Exclusive Interview: CompuBox Founder Bob Canobbio
CompuBox is not only vital to the boxing world but can be used in an effective boxing betting strategy as well so Gambling.com's boxing betting expert Kelsey McCarson sat down with and interviewed CompuBox Founder and President Bob Canobbio.
Sometimes a simple idea turns into something far bigger than the person conceiving it could have ever imagined.
“We thought there was room for stats in the sport of boxing,” CompuBox founder and president Bob Canobbio told Gambling.com. “The reason we originally developed it was simply because there was no information about boxing back in the day. We had basic information like tale-of-the-tape measurements such as age, reach, height and weight, but that’s it.”
CompuBox is the computerized system used in professional boxing matches to count each fighter’s thrown and landed punches. The company has worked most major boxing shows since 1985 and has used archival footage of past fights to collect punch stats for bouts that happened before the company existed.
Through their exclusive partnerships with television networks such as HBO, Showtime and ESPN, CompuBox has become a household name in the boxing community by providing real-time punch statistics during live fight broadcasts.
“The program itself has stayed pretty basic because that’s how boxing works,” said Canobbio. “A fighter works off the jab, so that’s the way we designed the system for the sake of keeping it as accurate as possible.”
The program, originally named FightStat, was developed by software engineer Jon Gibbs in 1984 when Gibbs worked alongside Canobbio and then business partner Logan Hobson at a New Jersey-based company called Sports Information Database.
Gibbs had already developed TenniSTAT, the first computer-generated statistics program for tennis, and Canobbio and Hobson were convinced something similar could be done in the sport of boxing. The two commissioned Gibbs to develop the software, and when Sports Information Database went bankrupt in 1985, they rebranded the program and founded a new company, CompuBox, Inc.
“Nothing has really changed over the years,” said Canobbio. “We have two operators watching the fight, each watching one fighter and counting punches. The only real change over the years is that the technology now allows us to collect and analyze cumulative stats that can be used during broadcasts.”
Having worked for television giant HBO as a researcher in the early 1980s, Canobbio knew exactly who he should pitch his punch-counting system to once it was ready to go. After trying a few different methods, CompuBox decided the best way to count punches in real-time was by using only two categories: jabs, which the fight throws straight toward an opponent with the lead hand, and power punches, which is every other punch a fighter throws.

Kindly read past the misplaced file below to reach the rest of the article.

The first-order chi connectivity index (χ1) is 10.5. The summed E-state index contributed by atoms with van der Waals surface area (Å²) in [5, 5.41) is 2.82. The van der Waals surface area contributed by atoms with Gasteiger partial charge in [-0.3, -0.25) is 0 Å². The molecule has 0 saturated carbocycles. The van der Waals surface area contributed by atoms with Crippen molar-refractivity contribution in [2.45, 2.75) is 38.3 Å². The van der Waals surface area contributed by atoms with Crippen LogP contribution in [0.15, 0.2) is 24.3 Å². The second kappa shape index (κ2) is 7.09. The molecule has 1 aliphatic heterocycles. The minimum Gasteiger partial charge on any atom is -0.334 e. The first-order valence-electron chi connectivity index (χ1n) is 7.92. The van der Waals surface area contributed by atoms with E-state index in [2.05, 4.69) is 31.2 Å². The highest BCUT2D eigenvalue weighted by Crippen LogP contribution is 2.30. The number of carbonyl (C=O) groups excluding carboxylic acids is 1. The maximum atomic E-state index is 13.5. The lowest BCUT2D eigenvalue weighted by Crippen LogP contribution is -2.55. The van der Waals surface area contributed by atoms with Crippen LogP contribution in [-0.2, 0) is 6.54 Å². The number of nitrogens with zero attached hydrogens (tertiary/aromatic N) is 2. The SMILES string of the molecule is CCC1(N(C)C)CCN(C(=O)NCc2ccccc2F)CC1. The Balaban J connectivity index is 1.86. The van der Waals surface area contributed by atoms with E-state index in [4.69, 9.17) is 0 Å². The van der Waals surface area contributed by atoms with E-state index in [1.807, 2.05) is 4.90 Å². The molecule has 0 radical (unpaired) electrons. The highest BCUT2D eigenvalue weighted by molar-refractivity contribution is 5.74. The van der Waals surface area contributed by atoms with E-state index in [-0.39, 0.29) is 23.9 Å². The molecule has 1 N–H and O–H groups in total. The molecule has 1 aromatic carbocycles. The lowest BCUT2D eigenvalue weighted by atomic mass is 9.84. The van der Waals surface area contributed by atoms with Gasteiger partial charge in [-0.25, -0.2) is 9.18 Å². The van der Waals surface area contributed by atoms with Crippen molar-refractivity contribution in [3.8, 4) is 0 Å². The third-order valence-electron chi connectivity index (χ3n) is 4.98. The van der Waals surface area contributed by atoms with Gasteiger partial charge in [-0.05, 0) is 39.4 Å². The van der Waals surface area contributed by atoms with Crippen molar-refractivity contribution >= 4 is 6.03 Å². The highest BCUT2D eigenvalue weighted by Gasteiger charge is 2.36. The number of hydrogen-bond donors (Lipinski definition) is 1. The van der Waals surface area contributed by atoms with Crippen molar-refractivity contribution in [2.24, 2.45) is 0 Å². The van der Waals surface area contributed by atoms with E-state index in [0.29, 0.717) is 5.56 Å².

HBO agreed to use CompuBox for the first time during their broadcast of the 1985 lightweight title rematch between Ray Mancini and Livingstone Bramble-Ray, and has has been the backbone of the boxing statistics industry ever since. While Hobson left the company in 2002, Canobbio, and his team of operators at CompuBox, are still counting punches today for professional boxing matches all over the world.
The simple idea behind CompuBox is to provide a statistical measure by which a fighter’s activity level can be gauged during professional boxing matches.
While CompuBox numbers are sometimes used in support of certain views about specific fights, the data CompuBox collects was never meant to replace professional boxing’s official scoring system which uses three ringside judges scoring the bout on the subjective criteria of clean punching, ring generalship, effective aggression and defense.
“We’ve always said CompuBox is a barometer of a fighter’s activity,” said Canobbio. “It shows what a fighter is throwing and not throwing.”
It’s best to think of CompuBox numbers as just another lens from which to view a fight. While CompuBox excels at tracking the overall activity levels of fighters, it’s incapable of measuring the different levels of damage inflicted by specific punches over the course of a fight. Boxing judges, while often at odds with fans and media in the court of public opinion, are a necessity in a sport that hopes to capture the reality of unarmed combat using gloved fists.
“It was not designed to score fights,” said Canobbio. “But with 33 years of experience and looking at over 8,000 fights in the database, I can tell you that over 90 percent of the time, the fighter who throws and lands more punches wins the fight.”
The success and acceptance of CompuBox as a legitimate system of counting punches has led to numerous prop-based wagering opportunities for gamblers all over the world. This is especially true before boxing’s biggest promotions, such as the lucrative 2017 bout between boxing superstar Floyd Mayweather and MMA legend Conor McGregor.
For that fight, among others, boxing’s top bookmakers offered odds on things like total punches landed and connect percentages for each fighter. This is sure to continue for other major fights. Canobbio admitted that while he had big dreams for his simple idea, he never saw something like that coming.
“Back in the day, we were too busy day today to envision where CompuBox could take us,” said Canobbio. “It is a testament to hard work and dedication that today the CompuBox stats are credible enough to attract wagering.”
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